Father Luke Suarez
46 Church Hill Road
Newtown, CT 06470

My brother has said over and over again that without the prayer support he is receiving, he could not keep going. And this week is only the beginning. Everyone there is still in shock. Their peaceful home has been desecrated by violence. They will need to live with this sorrow forever.

But in our weakness is His strength. Grace abounds. Can you help me carry him through this time of trial?

On a hopeful note, Father Luke did say that no media coverage has even touched the deep, beautiful awakening of faith that has occurred there. Their tiny church, where my children have received sacraments and where Luke was ordained, has been full of people in prayer without ceasing since this tragedy happened. Love is stronger than death.

Please feel free to share the address with your family, friends, and community. An outpouring of love will sustain these good priests through their impossible ministry–impossible on their own, but possible with God.

I am so grateful to live in this community. We are all so blessed with one another. Every day, I see you all loving one another as Christ loved. Thank you for letting me reach out to you now.

With humble appreciation.

7) In memory of the children lost in CT, I have chosen to show you a seven-year-old child who still can be saved. Please consider rescuing a child such as Parker, whom I have profiled before. His delays are reportedly mild, and he so desperately needs a family:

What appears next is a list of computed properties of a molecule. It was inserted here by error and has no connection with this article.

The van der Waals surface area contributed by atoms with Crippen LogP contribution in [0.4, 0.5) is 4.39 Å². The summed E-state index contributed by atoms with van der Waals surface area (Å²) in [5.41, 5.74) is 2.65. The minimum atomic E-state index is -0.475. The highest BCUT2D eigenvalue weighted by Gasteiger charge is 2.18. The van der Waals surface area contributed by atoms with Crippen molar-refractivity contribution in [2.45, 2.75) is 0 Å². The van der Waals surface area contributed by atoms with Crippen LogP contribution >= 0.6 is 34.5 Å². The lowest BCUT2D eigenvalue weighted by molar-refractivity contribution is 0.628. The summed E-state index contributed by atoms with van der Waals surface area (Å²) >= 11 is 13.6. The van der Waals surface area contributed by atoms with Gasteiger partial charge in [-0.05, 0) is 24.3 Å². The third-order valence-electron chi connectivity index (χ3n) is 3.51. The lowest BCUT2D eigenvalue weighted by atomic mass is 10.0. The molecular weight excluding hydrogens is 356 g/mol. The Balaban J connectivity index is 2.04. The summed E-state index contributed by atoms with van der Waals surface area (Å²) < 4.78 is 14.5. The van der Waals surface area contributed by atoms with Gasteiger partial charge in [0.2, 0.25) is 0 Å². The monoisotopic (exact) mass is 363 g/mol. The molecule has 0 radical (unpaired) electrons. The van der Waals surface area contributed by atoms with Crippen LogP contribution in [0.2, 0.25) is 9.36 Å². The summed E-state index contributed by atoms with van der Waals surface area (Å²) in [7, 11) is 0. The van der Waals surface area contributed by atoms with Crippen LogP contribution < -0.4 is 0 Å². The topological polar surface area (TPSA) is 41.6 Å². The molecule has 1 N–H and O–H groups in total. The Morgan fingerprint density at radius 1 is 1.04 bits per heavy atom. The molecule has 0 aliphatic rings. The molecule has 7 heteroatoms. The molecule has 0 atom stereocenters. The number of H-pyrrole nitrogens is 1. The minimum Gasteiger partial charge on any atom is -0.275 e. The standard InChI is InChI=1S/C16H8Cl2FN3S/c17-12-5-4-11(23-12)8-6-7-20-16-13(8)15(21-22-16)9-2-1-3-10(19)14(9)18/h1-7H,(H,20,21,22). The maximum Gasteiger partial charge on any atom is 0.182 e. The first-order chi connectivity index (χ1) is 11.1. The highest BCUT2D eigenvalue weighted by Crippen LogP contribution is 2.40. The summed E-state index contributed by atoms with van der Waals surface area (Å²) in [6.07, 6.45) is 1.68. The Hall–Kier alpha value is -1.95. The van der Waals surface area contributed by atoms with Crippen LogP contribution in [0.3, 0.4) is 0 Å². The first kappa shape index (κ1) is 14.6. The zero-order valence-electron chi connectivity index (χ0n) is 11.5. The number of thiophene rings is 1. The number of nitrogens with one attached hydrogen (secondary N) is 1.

Click my photo for more information!
(My previous Orphan Report on Parker, here.)

Please also pray for Carla, who is missing her sweet Henry so dearly during this Advent Season.

Yes, this is a downer of a post, but this world, as we Catholics repeat in our prayers, is a vale of tears. The only Light in the darkness is Jesus Christ, and so now we take the final days of Advent to prayerfully await His coming. And we have hope.

Thanks to Jen, for hosting!

Friday, December 14, 2012

Quick Takes, including the Benedict prophecy

This Quick Takes was published before the horrific Connecticut shootings. JoAnna's post speaks to the evil that we cannot fathom: The Question of Evil. Lord, have mercy.

1) All eight kids are home tonight (the oldest two back from college), and that means all ten of us are together under the same roof! I know it will start to feel crowded soon, but for now, it is heavenly, and I am so very grateful.

2) Here's something that never crossed my mind for the first 27 years of my Catholic life: Christmas literally means "Christ's Mass"! It's a feast of the Catholic Church, a holy day on her liturgical calendar.

It's also one of the only feasts of the Church that has been retained by Protestants (the other being Easter). I hope one day Christians will be reunited again, and that we will all celebrate the Christ's Mass at holy altars around the world, as the Lord intended.

3) Did you know that the Twelve Days of Christmas are not the twelve days prior to December 25? In fact, the Christmas season does not end on Christmas Day, that's when it begins! Catholic families should live out the true Christmas season (as opposed to confusing it with Advent), and here is a beautiful way to do just that. My dear friend, Rebecca Even, has worked lovingly for years to put together something special to celebrate those twelve days and reclaim the season:

A new take on a familiar song, and so much more for the family to enjoy!

4) I am so, so, so excited. Remember when I told you about the book that changed my life, because it introduced me to the three traditional stages of holiness? Well, I went forth on that path way back then, and made progress. However, it's been a full ten years since I briefly hit a height of prayer that allowed me to glimpse what the prayer masters (Teresa of Avila, John of the Cross) were talking about -- and through my own slothfulness I have failed to get back to that point on the path. Spiritually, I have been treading water for a decade.